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Recognize the value of the Night of Destiny

In Sura Qadr (97:2 & 3) Allah says, And what could make you conceive what it is, that Night of Destiny? The Night of Destiny is better than a thousand months

Laylatul Qadr is a night wherein Allah swt decides our "qadr" – He makes decisions regarding what to grant us to fulfill our full potential.

One way to think about this is to consider that He is asking us to be co-creators in our own destiny by allowing us and inviting us to worship on this Grand Night and ask for what we need in order to live our purpose on this planet. This is a night which is filled with the opportunity to change the story of our lives.

While considering what to ask for (in addition to the health and safety of ourselves, our families and the Ummah) it is worth taking some time to reflect on our purpose in life, how we can fulfill it and what we need to get going. This important reflection will help us in beginning to take responsibility for our lives and become proactive in creating a life that is...

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Practice small acts of kindness

In Sura Zilzal, [99:7] Allah says: So. he who has done an atom's weight of good shall see it

Reflection: Scholars explain that this verse means that on the Day Man will recognize the impact of his actions – he will be shown the outcome of his good and bad actions on the Day. And the implication is that even the smallest of deeds will incur more reward than we can imagine.

The virtue of deeds with Him is never in the quantity but is always focused on the intention behind it. In other words, the smallest of good deeds done with a pure intention are weightier than the largest of deeds done for the wrong reasons, such as to look good, to attract accolades or to indebt others to ourselves. It also implies that two people may do the exact same action outwardly but the internal spirit of the action and therefore the reward may be very different based on the intention.

Why: The benefits to us for acts of altruism

When we do small acts of kindness, there are so many benefits that...

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Seek counsel and consultation

Sura Shuraa verse 42:38. And their rule is to take counsel among themselves.

Reflection: This sentence in verse 38 is part of a passage that describes the people for whom the Hereafter will be so much better than the world. One of their qualities is that they seek counsel from one another.

Islam recommends that believers seek advice from each other, and discuss things to get the opinions of others.

Why: When we are in the midst of a situation or a problem, it is often challenging to see the big picture or reflect on how our behaviour is playing out in the situation. Our own self interest and ego often results in tunnel vision, which leads to actions not in our ultimate best interest.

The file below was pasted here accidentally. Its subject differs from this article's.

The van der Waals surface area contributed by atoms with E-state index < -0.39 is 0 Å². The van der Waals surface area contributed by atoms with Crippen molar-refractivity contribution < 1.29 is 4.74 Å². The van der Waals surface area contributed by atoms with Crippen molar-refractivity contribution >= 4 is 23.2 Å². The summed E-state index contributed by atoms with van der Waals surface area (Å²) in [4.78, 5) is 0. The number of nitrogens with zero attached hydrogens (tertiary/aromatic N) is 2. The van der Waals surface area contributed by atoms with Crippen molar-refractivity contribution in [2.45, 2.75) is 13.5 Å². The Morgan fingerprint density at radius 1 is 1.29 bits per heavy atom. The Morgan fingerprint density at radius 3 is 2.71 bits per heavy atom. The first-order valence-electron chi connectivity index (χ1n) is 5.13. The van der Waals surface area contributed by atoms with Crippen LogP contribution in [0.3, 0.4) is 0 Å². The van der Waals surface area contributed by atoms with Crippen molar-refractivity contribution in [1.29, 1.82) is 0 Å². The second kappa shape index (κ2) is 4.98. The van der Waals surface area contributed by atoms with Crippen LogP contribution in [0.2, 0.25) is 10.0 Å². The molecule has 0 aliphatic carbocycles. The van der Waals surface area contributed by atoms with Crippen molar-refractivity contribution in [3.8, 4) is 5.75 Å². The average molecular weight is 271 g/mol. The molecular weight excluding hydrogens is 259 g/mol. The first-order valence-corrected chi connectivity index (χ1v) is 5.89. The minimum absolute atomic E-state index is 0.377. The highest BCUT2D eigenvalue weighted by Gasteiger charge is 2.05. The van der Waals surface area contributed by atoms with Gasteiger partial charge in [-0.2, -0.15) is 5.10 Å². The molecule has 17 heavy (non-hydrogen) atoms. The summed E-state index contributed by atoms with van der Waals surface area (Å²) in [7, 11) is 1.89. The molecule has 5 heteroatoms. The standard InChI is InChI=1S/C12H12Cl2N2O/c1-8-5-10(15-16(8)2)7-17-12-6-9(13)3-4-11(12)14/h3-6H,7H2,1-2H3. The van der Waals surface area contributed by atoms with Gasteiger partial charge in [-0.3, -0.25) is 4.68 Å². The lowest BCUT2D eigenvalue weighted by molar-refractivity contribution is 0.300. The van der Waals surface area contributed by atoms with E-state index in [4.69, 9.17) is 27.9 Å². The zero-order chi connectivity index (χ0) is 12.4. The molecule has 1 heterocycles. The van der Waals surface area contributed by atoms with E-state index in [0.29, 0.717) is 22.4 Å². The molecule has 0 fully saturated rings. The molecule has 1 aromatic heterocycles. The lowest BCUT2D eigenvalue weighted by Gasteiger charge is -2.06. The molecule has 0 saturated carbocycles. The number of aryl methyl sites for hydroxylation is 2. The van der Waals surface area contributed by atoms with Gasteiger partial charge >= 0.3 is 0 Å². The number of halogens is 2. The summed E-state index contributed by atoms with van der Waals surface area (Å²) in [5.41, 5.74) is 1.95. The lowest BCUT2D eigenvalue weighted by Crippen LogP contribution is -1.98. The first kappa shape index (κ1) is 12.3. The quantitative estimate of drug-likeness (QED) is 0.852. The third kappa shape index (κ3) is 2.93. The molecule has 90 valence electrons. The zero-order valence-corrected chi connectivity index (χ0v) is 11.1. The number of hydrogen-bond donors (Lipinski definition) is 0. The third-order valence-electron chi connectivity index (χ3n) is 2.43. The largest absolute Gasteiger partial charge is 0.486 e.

Seeking counsel and consultation from a spouse, a good friend, a trusted colleague or a trained professional at such a time can be hugely beneficial. (There is a reason that the most successful CEOs and leaders all have personal coaches and consultants . . .)

This sounds like a modern idea, doesn't it?...

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Give full measure

Sura Isra, 17:35 And give full measure when you measure, and weigh with the straight balance. That is better and more virtuous in the end

Reflection: To give full measure when you measure, and weigh with the straight balance means to measure honestly rather than cheating people when trading goods and currency by using a balance that falsely overstates or understates the weight of what has been put upon it. It also means in a general way, to barter or exchange goods fairly and honestly so that what is given is equal to what is received.

Why: Trust is the basis of an evolved society. When transactions are carried out on the basis of trust, transactions are speeded up and less resources are needed for monitoring and accounting. In Switzerland for example, the entire transit system runs on the basis of trust. You buy your own ticket and only very rarely are random checks made. It is even rarer for those checking to catch someone who has not paid.

How: Let us look at our lives and see...

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Stop the blame game

In Sura Ibrahim, verse 14:22, it says: And do not blame me but blame yourselves.

Reflection: This verse from Surah Ibrahim is part of a conversation when Shaytan is telling mankind that instead of blaming him they should blame themselves.

Blaming others for our choices in life is SO easy isn't it? It also feels good in the moment because we do not have to deal with the pricks of conscience or negative emotions that accompany our poor choices and actions.

Ultimately however, blaming others is immobilizing and creates a feeling of powerlessness.

Why? If we convince ourselves that power and responsibility lies outside of ourselves, and someone else is to blame for what we are doing, it follows that we have no control or agency to change our situation. This leads to a victim mentality. Not a very inspiring way to live, is it?